It’s really crazy what this ecb has wrought wolf street gbp usd fx

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At the end of the week, something special happened, something totally absurd but part of the new normal: the average yield of euro-denominated junk bonds – the riskiest, non-investment-grade corporate bonds – dropped to the lowest level ever: 2.77%.

April 26 had marked another propitious date in the annals of the ECB’s negative yield absurdity: the average euro-denominated junk bond yield had dropped below 3% for the first time ever.

By comparison, what is considered the most liquid and safe debt, the 10-year US Treasury, carries a yield of 2.33%; the 30-year Treasury yield hovers at 3%.

This chart of the BofA Merrill Lynch Euro High Yield Index (data via FRED, St. Louis Fed), shows just how crazy this has gotten in the Eurozone:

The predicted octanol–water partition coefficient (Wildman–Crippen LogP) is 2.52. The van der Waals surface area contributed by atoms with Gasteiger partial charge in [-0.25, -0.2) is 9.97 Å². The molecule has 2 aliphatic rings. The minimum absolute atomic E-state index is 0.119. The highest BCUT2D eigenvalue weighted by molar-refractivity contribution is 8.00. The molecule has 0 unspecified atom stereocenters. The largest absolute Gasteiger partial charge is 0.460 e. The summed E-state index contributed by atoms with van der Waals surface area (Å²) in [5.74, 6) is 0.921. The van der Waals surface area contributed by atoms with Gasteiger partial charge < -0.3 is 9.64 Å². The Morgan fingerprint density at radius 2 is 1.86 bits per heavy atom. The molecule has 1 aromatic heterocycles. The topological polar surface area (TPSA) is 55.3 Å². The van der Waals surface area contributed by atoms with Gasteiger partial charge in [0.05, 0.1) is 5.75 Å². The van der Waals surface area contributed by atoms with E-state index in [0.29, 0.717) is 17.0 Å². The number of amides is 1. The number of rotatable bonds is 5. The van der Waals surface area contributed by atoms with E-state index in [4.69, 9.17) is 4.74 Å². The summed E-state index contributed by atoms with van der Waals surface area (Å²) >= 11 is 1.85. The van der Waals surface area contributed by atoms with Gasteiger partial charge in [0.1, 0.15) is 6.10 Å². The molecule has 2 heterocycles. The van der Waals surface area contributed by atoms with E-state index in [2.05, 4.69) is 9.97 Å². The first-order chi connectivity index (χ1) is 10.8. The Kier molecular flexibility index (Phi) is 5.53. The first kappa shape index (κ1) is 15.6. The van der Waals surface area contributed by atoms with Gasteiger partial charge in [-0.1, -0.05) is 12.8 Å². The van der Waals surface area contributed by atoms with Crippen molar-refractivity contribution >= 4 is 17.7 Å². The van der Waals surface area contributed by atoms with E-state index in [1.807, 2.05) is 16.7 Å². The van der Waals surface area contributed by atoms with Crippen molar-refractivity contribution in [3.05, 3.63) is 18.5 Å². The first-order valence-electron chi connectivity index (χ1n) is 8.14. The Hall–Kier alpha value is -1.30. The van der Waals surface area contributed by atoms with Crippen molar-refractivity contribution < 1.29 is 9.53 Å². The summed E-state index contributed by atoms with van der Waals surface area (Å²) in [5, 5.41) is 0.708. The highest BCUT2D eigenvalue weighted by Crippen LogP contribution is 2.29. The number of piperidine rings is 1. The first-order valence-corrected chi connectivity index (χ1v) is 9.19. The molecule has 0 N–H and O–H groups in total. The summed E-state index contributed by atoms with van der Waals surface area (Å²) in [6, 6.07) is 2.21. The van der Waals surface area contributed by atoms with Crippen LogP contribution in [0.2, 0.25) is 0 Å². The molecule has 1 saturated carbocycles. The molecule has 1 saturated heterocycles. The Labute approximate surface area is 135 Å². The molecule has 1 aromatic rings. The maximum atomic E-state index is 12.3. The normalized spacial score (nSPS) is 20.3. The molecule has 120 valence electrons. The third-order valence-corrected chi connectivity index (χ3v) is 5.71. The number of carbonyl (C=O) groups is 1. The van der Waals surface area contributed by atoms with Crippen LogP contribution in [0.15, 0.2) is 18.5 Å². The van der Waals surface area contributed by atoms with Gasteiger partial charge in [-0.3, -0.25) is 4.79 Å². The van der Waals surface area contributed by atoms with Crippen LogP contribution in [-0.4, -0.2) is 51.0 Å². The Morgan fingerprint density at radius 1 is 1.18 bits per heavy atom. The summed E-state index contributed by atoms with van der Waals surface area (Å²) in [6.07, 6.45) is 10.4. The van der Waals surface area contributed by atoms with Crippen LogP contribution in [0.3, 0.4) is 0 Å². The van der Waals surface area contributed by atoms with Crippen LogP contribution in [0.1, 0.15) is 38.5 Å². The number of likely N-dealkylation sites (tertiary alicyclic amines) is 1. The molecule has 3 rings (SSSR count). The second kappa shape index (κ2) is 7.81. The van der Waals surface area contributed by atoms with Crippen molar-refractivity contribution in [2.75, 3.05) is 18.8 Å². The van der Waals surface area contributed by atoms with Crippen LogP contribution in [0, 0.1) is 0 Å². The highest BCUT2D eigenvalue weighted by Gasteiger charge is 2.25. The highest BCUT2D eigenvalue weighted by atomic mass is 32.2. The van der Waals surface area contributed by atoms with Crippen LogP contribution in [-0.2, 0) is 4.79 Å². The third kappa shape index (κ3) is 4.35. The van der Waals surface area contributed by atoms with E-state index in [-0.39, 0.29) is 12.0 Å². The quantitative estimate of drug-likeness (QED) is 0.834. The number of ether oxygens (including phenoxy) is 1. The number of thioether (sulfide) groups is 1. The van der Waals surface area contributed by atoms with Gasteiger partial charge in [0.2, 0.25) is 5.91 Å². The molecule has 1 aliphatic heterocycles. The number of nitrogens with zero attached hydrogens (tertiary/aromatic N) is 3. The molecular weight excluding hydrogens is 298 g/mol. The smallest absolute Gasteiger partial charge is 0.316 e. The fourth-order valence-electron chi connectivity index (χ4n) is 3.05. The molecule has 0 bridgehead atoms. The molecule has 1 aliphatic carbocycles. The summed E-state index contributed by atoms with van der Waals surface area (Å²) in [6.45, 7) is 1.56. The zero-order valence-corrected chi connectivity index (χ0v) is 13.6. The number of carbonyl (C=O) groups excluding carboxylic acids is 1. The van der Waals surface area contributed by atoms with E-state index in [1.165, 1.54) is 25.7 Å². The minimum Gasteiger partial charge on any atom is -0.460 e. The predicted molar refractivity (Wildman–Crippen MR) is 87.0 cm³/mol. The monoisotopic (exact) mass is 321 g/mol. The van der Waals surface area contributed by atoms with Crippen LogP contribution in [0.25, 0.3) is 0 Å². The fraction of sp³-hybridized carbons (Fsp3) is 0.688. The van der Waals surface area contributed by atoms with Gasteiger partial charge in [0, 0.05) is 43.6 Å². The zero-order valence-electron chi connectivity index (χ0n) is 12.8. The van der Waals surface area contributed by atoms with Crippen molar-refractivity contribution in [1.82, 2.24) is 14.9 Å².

It’s not like there’s deflation in the Eurozone, despite rampant scaremongering about it.


The official inflation rate in April was 1.9% for the 12-month period. As this chart shows, it’s not likely to go away any time soon (via Trading Economics):

In other words, the average “real” junk bond yield (after inflation) according to the above two indices is now 0.87% uk us exchange rate. That’s the return bond-buyers get as compensation for handing their money for years to come to non-investment grade corporations – as per an average of the ratings by Moody’s, S&P, and Fitch – with an appreciable risks of default looming on the horizon.